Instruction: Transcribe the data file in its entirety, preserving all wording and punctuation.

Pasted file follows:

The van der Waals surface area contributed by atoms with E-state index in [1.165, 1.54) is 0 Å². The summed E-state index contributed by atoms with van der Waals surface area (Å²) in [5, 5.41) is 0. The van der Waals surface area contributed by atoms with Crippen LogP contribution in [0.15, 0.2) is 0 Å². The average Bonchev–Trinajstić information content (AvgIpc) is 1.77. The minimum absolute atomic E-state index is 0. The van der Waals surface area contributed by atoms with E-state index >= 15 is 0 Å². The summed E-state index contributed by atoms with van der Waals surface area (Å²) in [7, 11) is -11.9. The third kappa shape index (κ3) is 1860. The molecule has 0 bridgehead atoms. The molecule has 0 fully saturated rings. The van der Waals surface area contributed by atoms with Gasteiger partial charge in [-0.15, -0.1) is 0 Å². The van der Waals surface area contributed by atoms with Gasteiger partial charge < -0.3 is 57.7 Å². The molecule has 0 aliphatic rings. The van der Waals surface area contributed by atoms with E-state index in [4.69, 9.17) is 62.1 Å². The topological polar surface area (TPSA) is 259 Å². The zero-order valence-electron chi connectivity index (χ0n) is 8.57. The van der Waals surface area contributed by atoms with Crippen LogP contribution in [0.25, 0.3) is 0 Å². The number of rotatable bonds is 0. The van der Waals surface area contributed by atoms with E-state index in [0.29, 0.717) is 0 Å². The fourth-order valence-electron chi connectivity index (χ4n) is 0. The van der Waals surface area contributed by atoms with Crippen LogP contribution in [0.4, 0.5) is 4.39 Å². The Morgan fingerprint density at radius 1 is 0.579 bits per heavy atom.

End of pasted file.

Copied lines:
The van der Waals surface area contributed by atoms with E-state index in [1.165, 1.54) is 0 Å². The summed E-state index contributed by atoms with van der Waals surface area (Å²) in [5, 5.41) is 0. The van der Waals surface area contributed by atoms with Crippen LogP contribution in [0.15, 0.2) is 0 Å². The average Bonchev–Trinajstić information content (AvgIpc) is 1.77. The minimum absolute atomic E-state index is 0. The van der Waals surface area contributed by atoms with E-state index >= 15 is 0 Å². The summed E-state index contributed by atoms with van der Waals surface area (Å²) in [7, 11) is -11.9. The third kappa shape index (κ3) is 1860. The molecule has 0 bridgehead atoms. The molecule has 0 fully saturated rings. The van der Waals surface area contributed by atoms with Gasteiger partial charge in [-0.15, -0.1) is 0 Å². The van der Waals surface area contributed by atoms with Gasteiger partial charge < -0.3 is 57.7 Å². The molecule has 0 aliphatic rings. The van der Waals surface area contributed by atoms with E-state index in [4.69, 9.17) is 62.1 Å². The topological polar surface area (TPSA) is 259 Å². The zero-order valence-electron chi connectivity index (χ0n) is 8.57. The van der Waals surface area contributed by atoms with Crippen LogP contribution in [0.25, 0.3) is 0 Å². The number of rotatable bonds is 0. The van der Waals surface area contributed by atoms with E-state index in [0.29, 0.717) is 0 Å². The fourth-order valence-electron chi connectivity index (χ4n) is 0. The van der Waals surface area contributed by atoms with Crippen LogP contribution in [0.4, 0.5) is 4.39 Å². The Morgan fingerprint density at radius 1 is 0.579 bits per heavy atom.